Jingle shells, jingle shells, jingle all the way

Oh, you know it’s stuck in your head. If not the Christmas carol, than the image of the beautiful shell that leaves a twinkle in the sand as you walk along the shoreline. Many people assume jingle shells are juvenile oysters because they’re often attached to them. But, jingle shells are their very own species known as Anomia simplex. Here are 10 facts for you to better get to know this treasured beachcomber’s find.

1. Jingle shells have thin, translucent shell halves that look like frosted nail polish.
2. Jingle shells have also been nicknamed “Mermaid’s Toenails”, “Saddle Oyster”, or  “gold shell”.
3. Jingle shells appear all year and are found in shallow waters, beaches, oyster beds, and mollusk shells as far north as the coast of Nova Scotia, and all the way down south to Brazil.
4. The jingle shell is a bivalve mollusk, similar to mussels, oysters, and scallops, which all have two separate shells or “valves”. The upper valve is rounded and movable. The lower valve is typically flat and forms to the object which it is attached. It has a hole in the top where tufts of filament, the animal’s byssal threads, grow out to attach it to another surface (i.e., Jingle shells are epifaunal just like bromeliads).
5. The raw meat of the jingle shell is sharply bitter to the taste.
6. The jingle shell can reach up to 1-3 inches.
7. The lower valve of the jingle shell remains white, while the upper valve ranges from shiny lemon yellow, golden, brownish, silvery black, or pale buff. The shiny iridescence of the jingle shell is retained even after death.
8. Jingle shells take in water and filter nutritious plankton and other food through ciliated gills.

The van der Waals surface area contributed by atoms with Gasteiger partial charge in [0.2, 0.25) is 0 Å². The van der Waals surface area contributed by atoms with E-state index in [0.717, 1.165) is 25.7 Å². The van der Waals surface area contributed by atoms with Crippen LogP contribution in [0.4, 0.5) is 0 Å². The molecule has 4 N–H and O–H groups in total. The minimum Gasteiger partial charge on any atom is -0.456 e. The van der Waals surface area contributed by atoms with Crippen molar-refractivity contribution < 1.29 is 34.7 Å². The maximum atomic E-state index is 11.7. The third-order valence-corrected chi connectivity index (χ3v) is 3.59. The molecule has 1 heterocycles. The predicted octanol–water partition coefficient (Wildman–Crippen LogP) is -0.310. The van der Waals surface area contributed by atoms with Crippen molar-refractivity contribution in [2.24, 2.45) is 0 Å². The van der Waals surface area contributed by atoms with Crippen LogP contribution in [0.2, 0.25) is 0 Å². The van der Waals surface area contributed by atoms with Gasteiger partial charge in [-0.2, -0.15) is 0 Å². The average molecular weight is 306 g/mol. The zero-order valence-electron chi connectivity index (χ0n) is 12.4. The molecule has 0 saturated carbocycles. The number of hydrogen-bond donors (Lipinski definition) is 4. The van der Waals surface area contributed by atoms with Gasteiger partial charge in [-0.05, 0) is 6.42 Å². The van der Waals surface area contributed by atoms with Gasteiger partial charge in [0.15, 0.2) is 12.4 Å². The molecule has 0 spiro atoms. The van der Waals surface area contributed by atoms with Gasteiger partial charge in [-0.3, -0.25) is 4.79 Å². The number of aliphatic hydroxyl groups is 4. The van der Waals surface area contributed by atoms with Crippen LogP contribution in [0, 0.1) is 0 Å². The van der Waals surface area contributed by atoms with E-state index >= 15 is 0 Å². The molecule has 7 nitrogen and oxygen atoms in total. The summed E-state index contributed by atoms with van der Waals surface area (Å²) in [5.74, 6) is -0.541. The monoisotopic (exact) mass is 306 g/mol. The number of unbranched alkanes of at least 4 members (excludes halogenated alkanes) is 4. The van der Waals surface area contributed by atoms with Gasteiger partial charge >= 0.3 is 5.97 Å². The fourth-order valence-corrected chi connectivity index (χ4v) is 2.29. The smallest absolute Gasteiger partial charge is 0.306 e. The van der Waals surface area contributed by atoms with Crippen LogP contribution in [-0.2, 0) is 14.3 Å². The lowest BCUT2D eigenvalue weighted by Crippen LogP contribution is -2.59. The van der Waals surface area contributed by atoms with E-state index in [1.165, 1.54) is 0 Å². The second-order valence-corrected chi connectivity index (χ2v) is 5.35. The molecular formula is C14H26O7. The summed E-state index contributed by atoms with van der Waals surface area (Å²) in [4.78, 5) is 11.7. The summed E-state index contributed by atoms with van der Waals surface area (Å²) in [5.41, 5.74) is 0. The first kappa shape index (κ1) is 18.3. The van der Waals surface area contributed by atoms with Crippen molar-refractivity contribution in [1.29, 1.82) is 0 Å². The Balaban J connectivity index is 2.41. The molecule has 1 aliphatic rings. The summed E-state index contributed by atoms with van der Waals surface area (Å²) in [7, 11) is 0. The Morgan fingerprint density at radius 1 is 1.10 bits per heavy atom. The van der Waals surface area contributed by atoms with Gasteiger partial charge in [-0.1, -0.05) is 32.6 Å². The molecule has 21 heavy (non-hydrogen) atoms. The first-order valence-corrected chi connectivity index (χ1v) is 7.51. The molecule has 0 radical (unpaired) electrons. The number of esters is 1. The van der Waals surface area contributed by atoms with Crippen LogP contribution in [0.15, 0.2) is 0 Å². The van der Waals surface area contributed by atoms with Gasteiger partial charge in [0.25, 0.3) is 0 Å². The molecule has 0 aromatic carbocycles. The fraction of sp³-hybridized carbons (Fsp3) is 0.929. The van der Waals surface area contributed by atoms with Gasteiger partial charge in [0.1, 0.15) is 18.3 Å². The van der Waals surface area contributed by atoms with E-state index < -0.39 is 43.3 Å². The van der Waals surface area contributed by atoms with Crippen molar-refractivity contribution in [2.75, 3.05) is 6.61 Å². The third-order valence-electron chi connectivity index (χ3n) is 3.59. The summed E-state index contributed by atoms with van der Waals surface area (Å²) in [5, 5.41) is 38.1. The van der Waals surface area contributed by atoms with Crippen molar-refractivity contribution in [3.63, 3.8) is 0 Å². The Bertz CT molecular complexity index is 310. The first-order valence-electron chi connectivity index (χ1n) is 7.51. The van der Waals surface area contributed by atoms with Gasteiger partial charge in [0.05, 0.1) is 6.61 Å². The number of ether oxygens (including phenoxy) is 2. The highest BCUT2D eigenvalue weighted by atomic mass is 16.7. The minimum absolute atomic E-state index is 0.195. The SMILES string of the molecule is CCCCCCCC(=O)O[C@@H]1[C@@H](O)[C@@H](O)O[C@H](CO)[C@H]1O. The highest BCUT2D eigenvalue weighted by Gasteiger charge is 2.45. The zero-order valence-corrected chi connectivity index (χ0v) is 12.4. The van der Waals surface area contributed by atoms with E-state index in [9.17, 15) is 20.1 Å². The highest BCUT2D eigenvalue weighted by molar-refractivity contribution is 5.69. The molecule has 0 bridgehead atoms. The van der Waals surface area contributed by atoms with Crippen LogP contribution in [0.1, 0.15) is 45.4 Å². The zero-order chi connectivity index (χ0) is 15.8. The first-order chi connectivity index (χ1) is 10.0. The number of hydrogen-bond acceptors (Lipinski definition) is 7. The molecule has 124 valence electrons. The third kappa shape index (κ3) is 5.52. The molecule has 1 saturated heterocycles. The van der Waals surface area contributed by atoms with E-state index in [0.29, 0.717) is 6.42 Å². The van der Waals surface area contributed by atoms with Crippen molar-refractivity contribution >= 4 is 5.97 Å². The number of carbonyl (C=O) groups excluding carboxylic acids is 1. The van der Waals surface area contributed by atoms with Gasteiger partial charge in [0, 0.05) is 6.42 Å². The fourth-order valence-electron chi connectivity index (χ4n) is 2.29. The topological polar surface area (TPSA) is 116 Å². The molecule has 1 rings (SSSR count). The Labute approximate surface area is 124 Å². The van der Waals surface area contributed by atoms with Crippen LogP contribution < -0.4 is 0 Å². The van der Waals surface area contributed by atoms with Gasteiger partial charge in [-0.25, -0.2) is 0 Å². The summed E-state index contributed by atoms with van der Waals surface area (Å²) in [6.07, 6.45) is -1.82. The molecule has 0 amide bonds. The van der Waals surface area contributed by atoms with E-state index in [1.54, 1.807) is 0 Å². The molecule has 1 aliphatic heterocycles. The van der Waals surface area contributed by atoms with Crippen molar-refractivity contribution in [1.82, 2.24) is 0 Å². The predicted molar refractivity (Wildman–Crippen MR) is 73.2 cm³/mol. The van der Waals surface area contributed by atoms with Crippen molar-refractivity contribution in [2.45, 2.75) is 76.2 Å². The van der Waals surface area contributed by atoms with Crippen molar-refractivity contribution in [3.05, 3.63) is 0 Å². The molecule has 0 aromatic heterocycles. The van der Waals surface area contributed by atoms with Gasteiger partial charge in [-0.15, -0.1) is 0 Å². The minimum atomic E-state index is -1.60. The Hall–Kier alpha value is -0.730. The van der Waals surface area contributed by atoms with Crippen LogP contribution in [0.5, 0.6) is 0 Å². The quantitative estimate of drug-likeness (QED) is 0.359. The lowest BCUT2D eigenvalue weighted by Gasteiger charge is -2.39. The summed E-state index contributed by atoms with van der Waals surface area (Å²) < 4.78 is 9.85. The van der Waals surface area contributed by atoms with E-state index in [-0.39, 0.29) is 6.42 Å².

9. Jingle shells were given their common name because of the sound they make when strung together. Beachcombers often use jingle shells to make jewelry or wind chimes. Julia Ellen Rogers noted in her 1931 The Shell Book that “Pretty lampshades are made by piercing the valves of jingle shells near the hinge and stringing them, then attaching the strands so as to fit over the outside of a plain glass or porcelain shade, whose brightness is pleasantly mellowed by the network of shells”.
10. Fishermen have been known to disperse jingle shells over oyster beds in a process known as “shelling” to create a habitat for oysters can settle.




Getting to know three … Bivalve edition

Ever know instinctively that some animals are ‘related’ and just can’t pinpoint their similarities? On the third day of every month I explain three features that are common among three animals of a certain group. Of course, generally each group has more than three representatives and even  many more similarities and then even more differences, but I am going to choose three similarities that link threes to keep it simplified. This month is focused the mussel, scallop, and clam. These three animals are all part of the bivalve group which is the second largest group of mollusks. The largest group of mollusks are the gastropods. Mollusks are well-known for their soft, unsegmented bodies and shell covering (although cephalopods do not have this feature). Check out the image below to learn what the featured animals all have in common.




Colorful coquina clams sign of healthy beach

Those tiny, colorful clams with two siphons poking our of their shells that emerge quickly once the waves wash gently ashore are known as coquina (ko-KEE-nah) clams. These bivalves rarely exceed an inch long and are indicators of a healthy beach. If eroding beaches are constantly being renourished, coquina clams, as well as other sand dwelling invertebrates (i.e., mole crabs), could become buried under the extra sediment. Many beaches have to be renourished because the natural supply of sand from rivers and other sources from the mountains have been impeded by dams and reservoirs. Coquina clams can usually recover their populations if a beach has not been renourished in a year or two.